The Crazy Frog song. Adults who wear white ties with black shirts. The TV show Miranda. Boston United’s defending at Altrincham.
What do the above all have in common, I hear you ask?
Well, they’ve all got to the stage where they were so bad they actually became funny.
Nostalgia means we can now hear that godawful ring-ding sound and raise a smile, instead of putting our foot through the radio straight away.
We’ve got beyond the point of being annoyed by the distant cousin who turns up at the wedding dressed as Al Capone, but has all the social charm of Al Murray.
Instead, we sympathetically join the other chaps around the bar and chuckle at his expense as he rides an invisible horse across the dance floor, smugly believing himself to be the first man ever to drunkenly immitate the Gangnam Style dance.
Talking to the camera in an aside only works if you’re A) Frankie Howerd or B) Frankie Howerd.
The jokes are poor. The sexual tension between Miranda and the handsome chef chap is about as realistic as when Bobby came back in Dallas. But yet you’ll probably not have had that much smoke coming out of your ears when the missus flicks the channel to BBC One.
And then there’s Boston United.
Tuesday night’s 7-1 rodgering at Altrincham was woeful. The team ethic had the togetherness of (to quote ex-Standard sports writer Ian Mitchell) Laurel and Costello.
But by the time my car pulled up at home at 2am the following day, the gallows humour had well and truly kicked in.
You had to laugh. It beats crying.
So - when Altrincham kindly uploaded the match highlights onto the web for the world to see this week - Pilgrims fans were at the stage where they were ready to sit down with a tub of popcorn as if the Life of Brian was on the box.
And, let’s be honest, the highlights do the Pilgrims no favours. Especially the painful slo-mos.
The ease in which Damian Reeves brushed off Gareth Jelleyman for goal number one.
The space Duncan Watmore was afforded to get his speed up before running at and beyond Tom Ward for number two.
The way a simple one-two left three defenders standing still - as if they had a scarecrow’s pole up their shorts - for Watmore’s goal.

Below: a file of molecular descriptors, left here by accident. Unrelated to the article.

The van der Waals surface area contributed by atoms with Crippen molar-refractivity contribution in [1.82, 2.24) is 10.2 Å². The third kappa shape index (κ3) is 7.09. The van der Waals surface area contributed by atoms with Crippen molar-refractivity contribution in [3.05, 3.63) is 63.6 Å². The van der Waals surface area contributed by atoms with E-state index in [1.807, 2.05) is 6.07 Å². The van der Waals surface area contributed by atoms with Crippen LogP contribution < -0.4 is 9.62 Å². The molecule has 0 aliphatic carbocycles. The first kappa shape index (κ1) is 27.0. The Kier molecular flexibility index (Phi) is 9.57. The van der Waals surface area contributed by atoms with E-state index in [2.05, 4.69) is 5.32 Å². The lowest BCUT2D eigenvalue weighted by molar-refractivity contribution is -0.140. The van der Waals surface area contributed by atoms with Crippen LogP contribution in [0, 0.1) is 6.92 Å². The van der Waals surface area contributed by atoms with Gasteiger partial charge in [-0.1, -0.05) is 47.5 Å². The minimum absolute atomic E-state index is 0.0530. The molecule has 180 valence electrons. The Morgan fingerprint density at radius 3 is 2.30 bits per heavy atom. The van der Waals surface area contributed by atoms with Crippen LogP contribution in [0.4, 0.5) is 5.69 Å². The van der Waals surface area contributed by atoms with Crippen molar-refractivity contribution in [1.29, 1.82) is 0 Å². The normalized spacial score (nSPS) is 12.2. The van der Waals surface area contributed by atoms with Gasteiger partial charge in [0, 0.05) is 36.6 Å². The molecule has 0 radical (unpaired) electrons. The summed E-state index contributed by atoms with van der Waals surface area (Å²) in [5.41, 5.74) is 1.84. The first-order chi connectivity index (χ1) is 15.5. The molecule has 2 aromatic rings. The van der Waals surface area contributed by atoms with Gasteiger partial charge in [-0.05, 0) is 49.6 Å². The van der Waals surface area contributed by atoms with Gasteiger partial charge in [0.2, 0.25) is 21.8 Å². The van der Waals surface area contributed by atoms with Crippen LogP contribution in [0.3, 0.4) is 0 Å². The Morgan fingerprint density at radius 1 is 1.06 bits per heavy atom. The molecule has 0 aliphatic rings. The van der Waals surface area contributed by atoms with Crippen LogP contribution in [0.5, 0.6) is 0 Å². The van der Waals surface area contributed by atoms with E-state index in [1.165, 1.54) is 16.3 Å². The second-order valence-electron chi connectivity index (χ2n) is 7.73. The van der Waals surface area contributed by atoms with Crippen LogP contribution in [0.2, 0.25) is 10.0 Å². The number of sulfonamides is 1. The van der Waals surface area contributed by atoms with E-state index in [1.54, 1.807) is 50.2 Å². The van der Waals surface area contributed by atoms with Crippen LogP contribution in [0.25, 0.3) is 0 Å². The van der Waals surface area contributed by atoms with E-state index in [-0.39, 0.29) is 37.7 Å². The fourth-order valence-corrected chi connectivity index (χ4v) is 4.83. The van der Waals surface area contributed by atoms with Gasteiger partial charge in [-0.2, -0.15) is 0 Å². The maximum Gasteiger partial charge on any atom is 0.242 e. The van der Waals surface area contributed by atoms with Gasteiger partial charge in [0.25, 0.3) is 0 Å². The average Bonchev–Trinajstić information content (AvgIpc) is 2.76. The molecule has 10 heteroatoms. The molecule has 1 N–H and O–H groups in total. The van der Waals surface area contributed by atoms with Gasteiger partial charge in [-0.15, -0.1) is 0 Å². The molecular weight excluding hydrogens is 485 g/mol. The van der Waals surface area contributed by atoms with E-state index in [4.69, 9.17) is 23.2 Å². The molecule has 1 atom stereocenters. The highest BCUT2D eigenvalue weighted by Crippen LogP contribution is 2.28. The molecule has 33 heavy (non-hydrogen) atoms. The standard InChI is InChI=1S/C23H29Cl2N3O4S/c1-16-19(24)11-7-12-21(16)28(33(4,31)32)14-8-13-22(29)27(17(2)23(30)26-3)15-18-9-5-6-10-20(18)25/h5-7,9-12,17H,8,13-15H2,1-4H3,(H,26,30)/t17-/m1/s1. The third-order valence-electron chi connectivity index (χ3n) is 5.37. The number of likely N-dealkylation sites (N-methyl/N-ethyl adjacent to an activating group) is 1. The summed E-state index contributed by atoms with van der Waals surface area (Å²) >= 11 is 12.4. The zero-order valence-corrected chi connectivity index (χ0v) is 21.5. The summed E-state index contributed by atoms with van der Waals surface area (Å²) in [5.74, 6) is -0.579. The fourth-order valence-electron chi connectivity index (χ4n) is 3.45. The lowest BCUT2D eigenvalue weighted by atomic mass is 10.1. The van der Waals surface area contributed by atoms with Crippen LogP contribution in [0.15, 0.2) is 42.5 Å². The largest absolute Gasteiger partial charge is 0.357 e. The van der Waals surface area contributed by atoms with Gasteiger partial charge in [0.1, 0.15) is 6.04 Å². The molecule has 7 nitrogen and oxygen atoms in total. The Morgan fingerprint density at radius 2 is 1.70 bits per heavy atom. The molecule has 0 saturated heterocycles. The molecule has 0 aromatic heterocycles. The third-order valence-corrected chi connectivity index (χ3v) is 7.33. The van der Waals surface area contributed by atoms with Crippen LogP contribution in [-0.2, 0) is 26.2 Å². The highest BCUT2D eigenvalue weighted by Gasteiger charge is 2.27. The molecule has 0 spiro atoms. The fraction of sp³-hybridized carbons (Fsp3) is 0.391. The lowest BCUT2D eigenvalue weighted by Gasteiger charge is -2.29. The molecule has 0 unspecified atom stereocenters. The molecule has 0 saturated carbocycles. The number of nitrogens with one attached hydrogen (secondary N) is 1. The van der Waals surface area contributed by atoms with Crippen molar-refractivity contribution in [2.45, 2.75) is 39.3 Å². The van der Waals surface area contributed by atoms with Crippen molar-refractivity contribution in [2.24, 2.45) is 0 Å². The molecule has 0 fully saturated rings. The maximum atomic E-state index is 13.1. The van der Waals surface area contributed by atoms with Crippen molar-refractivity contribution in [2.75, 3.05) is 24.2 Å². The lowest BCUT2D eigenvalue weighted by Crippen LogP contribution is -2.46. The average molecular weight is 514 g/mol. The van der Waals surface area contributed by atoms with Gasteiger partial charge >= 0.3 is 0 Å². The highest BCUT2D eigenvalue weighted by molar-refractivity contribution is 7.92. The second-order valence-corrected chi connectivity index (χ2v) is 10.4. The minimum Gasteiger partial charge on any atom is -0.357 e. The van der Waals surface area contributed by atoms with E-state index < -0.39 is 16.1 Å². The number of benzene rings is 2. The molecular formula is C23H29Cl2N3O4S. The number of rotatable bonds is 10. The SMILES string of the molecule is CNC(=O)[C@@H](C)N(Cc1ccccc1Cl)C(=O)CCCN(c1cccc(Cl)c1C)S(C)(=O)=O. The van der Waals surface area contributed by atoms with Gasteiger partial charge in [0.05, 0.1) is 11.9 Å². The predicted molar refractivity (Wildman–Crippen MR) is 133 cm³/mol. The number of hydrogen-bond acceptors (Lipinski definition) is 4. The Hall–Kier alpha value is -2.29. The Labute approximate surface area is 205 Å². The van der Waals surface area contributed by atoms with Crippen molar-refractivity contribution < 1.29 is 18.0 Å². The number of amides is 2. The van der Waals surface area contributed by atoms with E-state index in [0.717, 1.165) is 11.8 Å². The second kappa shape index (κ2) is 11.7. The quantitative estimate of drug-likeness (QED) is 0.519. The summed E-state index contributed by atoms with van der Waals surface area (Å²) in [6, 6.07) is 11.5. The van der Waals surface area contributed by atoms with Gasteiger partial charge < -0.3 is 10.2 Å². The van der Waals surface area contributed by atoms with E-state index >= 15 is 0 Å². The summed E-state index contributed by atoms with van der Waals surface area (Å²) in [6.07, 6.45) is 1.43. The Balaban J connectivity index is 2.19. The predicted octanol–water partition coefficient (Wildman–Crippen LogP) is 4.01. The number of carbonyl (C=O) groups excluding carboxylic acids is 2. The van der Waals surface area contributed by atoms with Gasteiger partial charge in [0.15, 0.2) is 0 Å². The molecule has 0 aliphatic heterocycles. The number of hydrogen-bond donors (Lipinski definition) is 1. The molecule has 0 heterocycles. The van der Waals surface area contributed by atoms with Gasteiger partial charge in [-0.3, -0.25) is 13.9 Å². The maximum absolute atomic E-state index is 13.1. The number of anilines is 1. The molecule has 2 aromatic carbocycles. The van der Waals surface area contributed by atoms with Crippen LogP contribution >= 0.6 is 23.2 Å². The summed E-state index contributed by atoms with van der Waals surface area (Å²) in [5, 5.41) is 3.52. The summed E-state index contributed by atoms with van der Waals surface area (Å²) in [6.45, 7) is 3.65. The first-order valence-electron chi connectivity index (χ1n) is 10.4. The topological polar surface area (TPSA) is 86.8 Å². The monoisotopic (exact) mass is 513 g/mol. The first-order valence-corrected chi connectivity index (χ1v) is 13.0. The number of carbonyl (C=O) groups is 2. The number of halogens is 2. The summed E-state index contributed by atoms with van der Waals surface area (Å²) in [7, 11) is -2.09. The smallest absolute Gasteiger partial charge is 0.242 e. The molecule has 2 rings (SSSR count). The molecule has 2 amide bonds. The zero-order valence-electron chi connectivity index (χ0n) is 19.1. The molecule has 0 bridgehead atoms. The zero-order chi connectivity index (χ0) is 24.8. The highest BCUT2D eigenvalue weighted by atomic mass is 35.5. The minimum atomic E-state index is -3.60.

The lack of a real challenge on Richman as he headed home number four.
These moments should be screened on Dave on Thursday nights.
They’d raise more of a laugh than that Argumental thing they used to show with Rufus Hound in it.
And that was just the first half... or the whole of Steve Spriggs’ United career if you choose to look at it that way.
Three minutes after the intermission and Boston had - like Baldrick after a chat with Edmund Blackadder - not learned a single lesson.
Scott Leather made it five with a 20-yard strike which, although acurate, didn’t have the pace to cover United stopper Dan Haystead in glory.
But you can’t be too harsh on the last line of defence.
He wasn’t given too much protection considering the eight-pass move, which involved the Alty keeper and saw Leather set the ball rolling inside his own half, that led to the goal.
It makes you think of words such as hot, butter and knife.
Then, for numbers six and seven, the marking was almost non-existent as Reeves and Ryan Brooke found the net.
However, like all good comedies the biggest laugh is saved for the end.
And the star of the show has to be Nicky Clee for the hilarious way he fell to the floor clutching his face after Gary Silk gave him a shove.
If James Corden can win a BAFTA for Best Comedy Performance then this man should be getting his tux dry cleaned.